The Student Government Association (SGA)’s presidential candidates signed onto Microsoft Teams Thursday for a virtual debate hosted by The Setonian and the Teaching, Learning, and Technology Center (TLTC).
Senators Stefan Ferreira and Julia Nicolls discussed issues including mobile computing, parking and sustainability at the live meeting, moderated by The Setonian’s News Editor, Nicholas Kerr.
The debate began with a discussion of the mobile computing program, which the University is considering phasing out. Both Nicolls and Ferreira have said they were in favor of eliminating the program in the past but walked back their stances during the debate.
Ferreira indicated that while he personally does not benefit from the program, he might consider reviving it as president.
“I may have an opinion that caters to my own needs, but here’s the deal,” Ferreira said. “My job is not to pass policy and advocate for my own opinions. So if when I’m president I see an overwhelming amount of students who need the program to survive, that’s no problem to me.”
Senator Nicolls said that she favored an opt-in program, which would allow some students to use school-provided laptops.
“Some students who do struggle to pay for college might want to have their own computer or maybe save money, buy a Chromebook with their money so it will last them the four years, while other students like the benefit they get out of the mobile computing program,” Nicolls said. “When it comes down to it, it’s options.”
The two candidates also sparred over each other’s records on diversity and inclusion.
After discussing each other’s past involvement with organizations such as PRIDE and the Concerned 44, Ferreira alleged that Nicolls lacked strong support for the student organizations she represents in SGA.
“You’ve gotta be genuine,” Ferreira said. “When Concerned 44 was camped up in Presidents Hall, I personally made sure as a freshman I was there to get their side of the story. I showed up in person and I can say that I personally have never seen my opponent at a Black Caucus meeting or a [Black Student Union] event.”
Nicolls responded that she does not attend events to “check them off the list,” but engages in the conversation about diversity and inclusion regularly.
“I think that it’s important to, yes, be a consistent participant, but it’s more than just showing up to a student organization for thirty minutes to check it off your list,” Nicolls said. “It’s more or less a conversation that we can continue to be having with different students on campus.”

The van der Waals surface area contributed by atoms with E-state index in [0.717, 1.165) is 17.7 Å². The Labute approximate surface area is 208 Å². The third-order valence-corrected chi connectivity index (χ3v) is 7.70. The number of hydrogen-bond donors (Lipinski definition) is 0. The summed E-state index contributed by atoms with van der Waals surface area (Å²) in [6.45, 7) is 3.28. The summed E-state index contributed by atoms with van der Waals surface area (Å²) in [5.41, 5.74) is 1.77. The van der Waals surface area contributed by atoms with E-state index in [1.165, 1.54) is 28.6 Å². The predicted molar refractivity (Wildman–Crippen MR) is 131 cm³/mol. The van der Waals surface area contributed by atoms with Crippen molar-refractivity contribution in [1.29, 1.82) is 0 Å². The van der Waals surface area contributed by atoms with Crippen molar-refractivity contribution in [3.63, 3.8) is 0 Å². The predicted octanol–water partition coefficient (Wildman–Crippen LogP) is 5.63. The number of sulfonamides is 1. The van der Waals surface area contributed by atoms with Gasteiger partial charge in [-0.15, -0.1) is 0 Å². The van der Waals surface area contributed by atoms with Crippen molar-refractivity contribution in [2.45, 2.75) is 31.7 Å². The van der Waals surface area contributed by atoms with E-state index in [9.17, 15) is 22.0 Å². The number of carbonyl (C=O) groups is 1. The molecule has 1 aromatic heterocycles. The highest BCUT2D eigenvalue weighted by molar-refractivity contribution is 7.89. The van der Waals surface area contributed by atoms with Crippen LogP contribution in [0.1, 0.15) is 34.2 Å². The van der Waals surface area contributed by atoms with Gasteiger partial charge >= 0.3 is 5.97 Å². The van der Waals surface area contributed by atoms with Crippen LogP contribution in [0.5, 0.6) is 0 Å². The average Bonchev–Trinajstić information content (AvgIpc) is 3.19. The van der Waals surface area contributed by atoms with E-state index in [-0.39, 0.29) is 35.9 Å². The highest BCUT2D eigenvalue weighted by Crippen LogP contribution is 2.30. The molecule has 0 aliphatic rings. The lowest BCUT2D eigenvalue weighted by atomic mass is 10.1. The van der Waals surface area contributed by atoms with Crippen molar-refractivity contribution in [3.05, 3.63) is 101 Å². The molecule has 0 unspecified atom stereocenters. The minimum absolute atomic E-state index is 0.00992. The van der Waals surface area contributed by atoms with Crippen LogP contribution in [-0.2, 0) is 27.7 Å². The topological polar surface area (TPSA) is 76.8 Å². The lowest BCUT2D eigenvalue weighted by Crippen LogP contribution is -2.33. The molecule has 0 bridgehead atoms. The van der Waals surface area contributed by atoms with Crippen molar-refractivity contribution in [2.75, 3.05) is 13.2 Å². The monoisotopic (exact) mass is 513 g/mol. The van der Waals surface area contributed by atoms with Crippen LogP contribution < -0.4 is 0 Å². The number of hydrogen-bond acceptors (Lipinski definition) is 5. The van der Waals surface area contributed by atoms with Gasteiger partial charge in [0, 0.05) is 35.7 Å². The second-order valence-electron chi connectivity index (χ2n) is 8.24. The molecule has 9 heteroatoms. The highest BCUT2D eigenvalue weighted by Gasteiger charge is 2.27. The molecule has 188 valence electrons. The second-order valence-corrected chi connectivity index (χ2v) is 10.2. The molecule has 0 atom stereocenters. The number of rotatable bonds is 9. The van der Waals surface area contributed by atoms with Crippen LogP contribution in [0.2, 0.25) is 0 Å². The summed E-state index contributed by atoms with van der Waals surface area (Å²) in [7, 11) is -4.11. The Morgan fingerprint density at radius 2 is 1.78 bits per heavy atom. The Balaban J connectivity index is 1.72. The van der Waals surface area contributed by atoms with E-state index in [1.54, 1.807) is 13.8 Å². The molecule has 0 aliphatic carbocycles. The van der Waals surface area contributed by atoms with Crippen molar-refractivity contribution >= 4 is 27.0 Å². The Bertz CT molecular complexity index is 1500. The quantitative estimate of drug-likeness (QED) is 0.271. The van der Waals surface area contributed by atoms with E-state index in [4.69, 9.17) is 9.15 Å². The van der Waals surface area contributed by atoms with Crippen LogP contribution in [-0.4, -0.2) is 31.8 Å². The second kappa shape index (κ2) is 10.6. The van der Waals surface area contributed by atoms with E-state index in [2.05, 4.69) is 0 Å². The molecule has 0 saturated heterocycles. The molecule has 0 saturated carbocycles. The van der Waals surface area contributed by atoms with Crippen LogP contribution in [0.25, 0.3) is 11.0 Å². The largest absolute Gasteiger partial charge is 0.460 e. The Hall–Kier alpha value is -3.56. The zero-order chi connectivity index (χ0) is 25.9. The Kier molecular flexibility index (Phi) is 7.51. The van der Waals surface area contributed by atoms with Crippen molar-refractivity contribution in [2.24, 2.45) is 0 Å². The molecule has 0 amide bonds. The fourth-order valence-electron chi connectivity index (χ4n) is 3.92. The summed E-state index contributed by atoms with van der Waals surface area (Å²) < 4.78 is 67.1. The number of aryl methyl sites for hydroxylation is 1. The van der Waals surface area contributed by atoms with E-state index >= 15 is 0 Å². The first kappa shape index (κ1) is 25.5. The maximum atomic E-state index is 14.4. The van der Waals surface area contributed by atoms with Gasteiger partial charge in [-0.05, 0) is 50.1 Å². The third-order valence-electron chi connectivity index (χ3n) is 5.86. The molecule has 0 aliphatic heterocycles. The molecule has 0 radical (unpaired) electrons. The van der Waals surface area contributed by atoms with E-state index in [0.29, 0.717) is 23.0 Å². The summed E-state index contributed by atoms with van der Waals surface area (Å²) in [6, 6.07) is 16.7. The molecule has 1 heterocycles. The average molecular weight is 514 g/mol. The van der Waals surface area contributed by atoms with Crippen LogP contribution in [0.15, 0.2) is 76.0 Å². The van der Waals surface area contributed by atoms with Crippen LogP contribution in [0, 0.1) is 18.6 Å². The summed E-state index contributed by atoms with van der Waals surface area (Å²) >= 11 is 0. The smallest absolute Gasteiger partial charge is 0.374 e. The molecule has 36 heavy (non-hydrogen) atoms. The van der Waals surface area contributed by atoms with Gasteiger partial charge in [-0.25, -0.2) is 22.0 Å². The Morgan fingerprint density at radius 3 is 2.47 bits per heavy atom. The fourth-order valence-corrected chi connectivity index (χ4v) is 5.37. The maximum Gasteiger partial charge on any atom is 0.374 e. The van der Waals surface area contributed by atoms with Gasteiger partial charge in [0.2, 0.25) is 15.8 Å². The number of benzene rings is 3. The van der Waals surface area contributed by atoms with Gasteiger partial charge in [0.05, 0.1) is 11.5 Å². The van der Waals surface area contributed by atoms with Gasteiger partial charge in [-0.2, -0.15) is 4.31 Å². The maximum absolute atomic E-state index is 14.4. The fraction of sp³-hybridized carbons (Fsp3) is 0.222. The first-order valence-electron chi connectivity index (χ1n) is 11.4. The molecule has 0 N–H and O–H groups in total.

Another source of tension was sustainability and recycling.
Nicolls, who has served as the commissioner of the SGA’s Environmental Protection and Conservation Commission (EPACC), explained that the main reason the University struggles with recycling is due to challenges in South Orange Village, which currently has limited capacity to recycle.
Ferreira responded that Nicolls has not tried hard enough to bring recycling to campus, and he hopes to explore new avenues for access to recycling.
“It’s a well-known fact that our campus still doesn’t recycle to this day… you say the South Orange government won’t do anything about it and that’s the last I heard,” Ferreira said. “I’m not going to stop until every solution is exhausted. When the Village stops, we go to the county.”
Nicolls rebutted by calling into question Ferreira’s credibility on sustainability.
“Might I say, during the year that EPACC has met every single week, I have maybe one time seen Stefan present at one of those meeting advocating for these issues,” Nicolls said.
With regards to parking, neither candidate had a clear plan to improve the parking lot on campus, despite a slogan seen on a Ferreira campaign flyer, which reads “the parking spaces are too damn small.”
Near the end of the debate, Kerr noted that Ferreira is running without a ticket, as Nicolls has the backing of the only candidates for Vice President, Treasurer, and Secretary. This means that if elected, Ferreira would have to work closely alongside Nicolls’ picks for SGA cabinet, ad-hoc Senator Charles McGarry, Senator Ron Babiak and Senator Raven Campbell.
Ferreira blamed an SGA “culture problem” for his lack of a ticket, but said he would love to work with Nicolls’ ticket.
“Julia, you have a great ticket,” Ferreira said. “I’m really, really excited that you chose extremely hard-working and qualified people. I know things are going to get done and I’m so excited to work with your ticket, Julia.”
The candidates then made their closing statements. Ferreira finished with an appeal to students of all backgrounds.
“I want to remind every one of you, no matter your political, social, cultural backgrounds, we are all a pirate at Seton Hall.”
Nicolls, speaking for the first time since Ferreira discussed her ticket, emphasized the dynamic she has with her team of uncontested cabinet candidates, while also mentioning her desire to improve.
“I’m just a portion of the executive board, so us working collectively and working as a team has been an amazing process that I want to continue moving forward,” Nicolls said. “I’ve made mistakes. There’s things that I could have done better during my past two years. there’s always going to be room for improvement and I will continue that during my year.”
The student body will decide which candidate will work with Nicolls’ ticket on March 30 and 31. Electronic ballots will be emailed to the student body on Monday.
Daniel O’Connor can be reached at email@example.com. Find him on Twitter @itsDanOConnor.